The Malaysian chicken was almost overcooked, but still tender enough. Moreover, it had been marinated in eastern style with ginger, turmeric, and coconut, but I tasted very little of this because the dish as a whole tasted rather bland. Luckily, the spicy confit tomatoes and delicious chai herbal sauce brought this meal to life, but there were only a few drops of the latter on the plate.
The chai herbal sauce was complemented by gravy in which I detected a beer flavor. The slices of corn cake brought a fun change in texture because they had a crust, but were still soft on the inside. The grilled green asparagus were soft and bitter and matched well with the chicken and confit tomatoes.
On the menu, I had seen matchstick potatoes as a side dish and that name fascinated me so much that I ordered them with the Malaysian chicken. My mind must have been in some far off world, because I thought these matchstick potatoes would be spicy fries (so hot they’re on fire), but that turned out differently. They were actually just matchstick-shaped fries. Such a disillusion!
For the dessert, I went back to the cosmopolitan side of the menu and chose the baklava. Baklava is a traditional Middle-Eastern dessert that knows about as many variations as there are stars in the sky. A run-of-the-mill baklava consists of layers of filo pastry filled with nuts, and a wide variety of flavorings, such as rose water, can be added to it. After baking, the dessert is drenched in honey or sugar.
Seeing as “cosmopolitan influences” meant this dessert would be prepared in a modern way, it shouldn’t have surprised me that the baklava didn’t meet the above-mentioned description. I’m guessing the chef had envisioned a deconstructed baklava.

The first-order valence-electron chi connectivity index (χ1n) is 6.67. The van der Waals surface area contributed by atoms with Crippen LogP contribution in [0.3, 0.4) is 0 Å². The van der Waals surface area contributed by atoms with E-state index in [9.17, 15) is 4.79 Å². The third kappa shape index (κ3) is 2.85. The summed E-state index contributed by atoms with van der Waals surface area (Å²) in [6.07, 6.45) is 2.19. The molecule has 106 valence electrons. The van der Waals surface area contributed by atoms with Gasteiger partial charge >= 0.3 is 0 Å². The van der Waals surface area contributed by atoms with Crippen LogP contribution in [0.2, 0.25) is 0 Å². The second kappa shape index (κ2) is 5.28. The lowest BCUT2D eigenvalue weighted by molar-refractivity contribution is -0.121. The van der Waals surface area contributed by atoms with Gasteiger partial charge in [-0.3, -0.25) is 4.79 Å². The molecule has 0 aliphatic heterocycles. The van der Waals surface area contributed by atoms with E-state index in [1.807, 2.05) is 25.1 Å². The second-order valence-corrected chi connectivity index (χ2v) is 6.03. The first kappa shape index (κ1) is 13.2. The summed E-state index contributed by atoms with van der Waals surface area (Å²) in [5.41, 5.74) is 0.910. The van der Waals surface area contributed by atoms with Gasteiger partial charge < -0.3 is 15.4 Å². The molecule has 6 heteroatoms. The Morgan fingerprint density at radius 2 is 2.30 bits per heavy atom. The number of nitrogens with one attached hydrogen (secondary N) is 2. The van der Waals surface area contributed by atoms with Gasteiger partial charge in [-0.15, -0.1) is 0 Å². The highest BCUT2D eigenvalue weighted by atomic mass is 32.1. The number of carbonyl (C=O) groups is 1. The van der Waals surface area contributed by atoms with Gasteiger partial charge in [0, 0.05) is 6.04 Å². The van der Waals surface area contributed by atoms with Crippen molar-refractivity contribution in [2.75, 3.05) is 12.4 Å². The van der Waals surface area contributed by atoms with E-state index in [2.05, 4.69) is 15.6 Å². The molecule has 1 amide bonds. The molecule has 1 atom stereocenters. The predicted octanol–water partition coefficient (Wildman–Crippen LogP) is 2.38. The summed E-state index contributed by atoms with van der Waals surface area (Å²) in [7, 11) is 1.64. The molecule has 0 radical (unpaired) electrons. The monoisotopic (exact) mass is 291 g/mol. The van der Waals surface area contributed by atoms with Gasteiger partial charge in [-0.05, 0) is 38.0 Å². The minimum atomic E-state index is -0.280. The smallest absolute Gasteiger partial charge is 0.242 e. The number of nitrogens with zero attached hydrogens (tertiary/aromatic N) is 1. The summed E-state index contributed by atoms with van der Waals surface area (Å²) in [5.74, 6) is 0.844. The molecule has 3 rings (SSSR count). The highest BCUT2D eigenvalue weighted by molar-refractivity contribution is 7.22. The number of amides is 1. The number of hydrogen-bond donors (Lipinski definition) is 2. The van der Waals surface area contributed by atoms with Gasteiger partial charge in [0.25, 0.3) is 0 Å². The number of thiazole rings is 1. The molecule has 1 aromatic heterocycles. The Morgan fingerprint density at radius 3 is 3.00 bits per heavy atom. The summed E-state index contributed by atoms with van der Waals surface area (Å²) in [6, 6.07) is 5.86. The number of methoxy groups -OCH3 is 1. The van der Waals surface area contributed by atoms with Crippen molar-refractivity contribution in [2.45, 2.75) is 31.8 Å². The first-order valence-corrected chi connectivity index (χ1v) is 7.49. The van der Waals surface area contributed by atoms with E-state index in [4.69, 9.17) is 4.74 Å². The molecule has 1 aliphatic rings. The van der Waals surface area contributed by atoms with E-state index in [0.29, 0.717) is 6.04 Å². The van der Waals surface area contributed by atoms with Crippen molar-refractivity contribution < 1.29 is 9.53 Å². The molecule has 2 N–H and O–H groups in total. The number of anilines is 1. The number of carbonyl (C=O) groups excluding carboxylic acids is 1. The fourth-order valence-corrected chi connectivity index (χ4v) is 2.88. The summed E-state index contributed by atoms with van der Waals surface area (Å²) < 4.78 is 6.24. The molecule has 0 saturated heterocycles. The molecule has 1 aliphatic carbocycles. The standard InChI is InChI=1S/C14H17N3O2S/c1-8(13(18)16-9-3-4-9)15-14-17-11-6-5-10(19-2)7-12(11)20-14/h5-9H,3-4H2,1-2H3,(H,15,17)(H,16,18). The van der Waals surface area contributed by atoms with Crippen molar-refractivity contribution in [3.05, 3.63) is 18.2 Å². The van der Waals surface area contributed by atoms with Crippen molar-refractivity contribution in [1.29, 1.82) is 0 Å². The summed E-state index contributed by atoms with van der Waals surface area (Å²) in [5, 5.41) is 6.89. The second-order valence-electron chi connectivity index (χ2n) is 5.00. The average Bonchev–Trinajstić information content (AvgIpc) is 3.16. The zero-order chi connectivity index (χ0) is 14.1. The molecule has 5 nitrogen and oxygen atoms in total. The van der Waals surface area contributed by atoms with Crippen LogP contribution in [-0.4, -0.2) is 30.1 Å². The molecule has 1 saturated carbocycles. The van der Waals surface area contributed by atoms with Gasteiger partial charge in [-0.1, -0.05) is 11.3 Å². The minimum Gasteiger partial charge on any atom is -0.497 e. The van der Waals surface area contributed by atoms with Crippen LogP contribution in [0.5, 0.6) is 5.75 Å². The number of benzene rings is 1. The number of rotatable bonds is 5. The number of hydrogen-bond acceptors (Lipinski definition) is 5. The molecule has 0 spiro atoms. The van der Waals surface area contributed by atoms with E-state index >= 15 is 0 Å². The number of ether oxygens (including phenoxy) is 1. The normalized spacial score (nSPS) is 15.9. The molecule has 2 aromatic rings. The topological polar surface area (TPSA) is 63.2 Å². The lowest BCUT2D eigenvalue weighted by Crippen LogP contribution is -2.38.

Instead of filo pastry, a bird’s nest of kataifi was used, which is a dough that resembles vermicelli. The nuts (pistachios here) and the honey had been made into some kind of caramel biscuits. The optional rose water had been processed in rose water raindrop cakes; those are the see-through lumps.
The kataifi was very crispy, really unbelievably hard, and you needed the smooth pistachio ice cream and the deliciously sticky pistachios with honey because otherwise, the vermicelli-like pastry was too dry. The rose water raindrop cakes were sweet, but mostly tasteless. The cottage cheese added a slightly salty element, but did nothing texture-wise, making it even mildly unpleasant. I would have liked it if the baklava had been more traditional and the chef could have omitted the cottage cheese and raindrop cakes.
Brasserie Appelmans is wielding a unique concept with its restaurant and two bars and makes a valid attempt at gentrifying the catering businesses around the Groenplaats. The menu’s two-fold nature is an interesting idea, but falls short on the cosmopolitan side. After all, the main course as a whole tasted bland and the dessert contained more problematic than successful elements. With a heavy heart, I give this Master of Taste the following rating:
- Food: 2/5
- Atmosphere and hospitality: 5/5
- Eat – repeat: I might one day try a Belgian classic here, but for now my answer is no.